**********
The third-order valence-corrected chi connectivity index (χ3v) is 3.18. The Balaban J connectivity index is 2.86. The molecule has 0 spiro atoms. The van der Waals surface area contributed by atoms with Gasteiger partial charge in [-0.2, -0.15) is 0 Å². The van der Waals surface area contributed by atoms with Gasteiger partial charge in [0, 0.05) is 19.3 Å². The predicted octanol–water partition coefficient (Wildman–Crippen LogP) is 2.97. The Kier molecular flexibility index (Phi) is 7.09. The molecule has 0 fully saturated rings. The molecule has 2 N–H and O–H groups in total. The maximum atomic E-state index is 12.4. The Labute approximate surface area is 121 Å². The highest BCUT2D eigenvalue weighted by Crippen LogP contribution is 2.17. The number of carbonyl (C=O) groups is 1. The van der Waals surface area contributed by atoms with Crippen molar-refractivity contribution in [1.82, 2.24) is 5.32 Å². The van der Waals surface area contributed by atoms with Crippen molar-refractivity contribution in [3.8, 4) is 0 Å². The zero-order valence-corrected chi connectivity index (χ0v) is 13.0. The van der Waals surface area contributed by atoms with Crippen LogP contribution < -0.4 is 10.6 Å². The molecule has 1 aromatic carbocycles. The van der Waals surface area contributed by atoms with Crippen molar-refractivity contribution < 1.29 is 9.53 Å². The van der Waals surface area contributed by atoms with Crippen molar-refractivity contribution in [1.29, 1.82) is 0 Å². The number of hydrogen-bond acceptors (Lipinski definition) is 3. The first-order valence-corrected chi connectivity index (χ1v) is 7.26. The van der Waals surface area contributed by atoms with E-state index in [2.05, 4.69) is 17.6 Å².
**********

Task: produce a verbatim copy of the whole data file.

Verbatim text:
The third-order valence-corrected chi connectivity index (χ3v) is 3.18. The Balaban J connectivity index is 2.86. The molecule has 0 spiro atoms. The van der Waals surface area contributed by atoms with Gasteiger partial charge in [-0.2, -0.15) is 0 Å². The van der Waals surface area contributed by atoms with Gasteiger partial charge in [0, 0.05) is 19.3 Å². The predicted octanol–water partition coefficient (Wildman–Crippen LogP) is 2.97. The Kier molecular flexibility index (Phi) is 7.09. The molecule has 0 fully saturated rings. The molecule has 2 N–H and O–H groups in total. The maximum atomic E-state index is 12.4. The Labute approximate surface area is 121 Å². The highest BCUT2D eigenvalue weighted by Crippen LogP contribution is 2.17. The number of carbonyl (C=O) groups is 1. The van der Waals surface area contributed by atoms with Crippen molar-refractivity contribution in [1.82, 2.24) is 5.32 Å². The van der Waals surface area contributed by atoms with Crippen molar-refractivity contribution in [3.8, 4) is 0 Å². The zero-order valence-corrected chi connectivity index (χ0v) is 13.0. The van der Waals surface area contributed by atoms with Crippen LogP contribution < -0.4 is 10.6 Å². The molecule has 1 aromatic carbocycles. The van der Waals surface area contributed by atoms with Crippen molar-refractivity contribution < 1.29 is 9.53 Å². The van der Waals surface area contributed by atoms with Crippen molar-refractivity contribution in [1.29, 1.82) is 0 Å². The number of hydrogen-bond acceptors (Lipinski definition) is 3. The first-order valence-corrected chi connectivity index (χ1v) is 7.26. The van der Waals surface area contributed by atoms with E-state index in [2.05, 4.69) is 17.6 Å².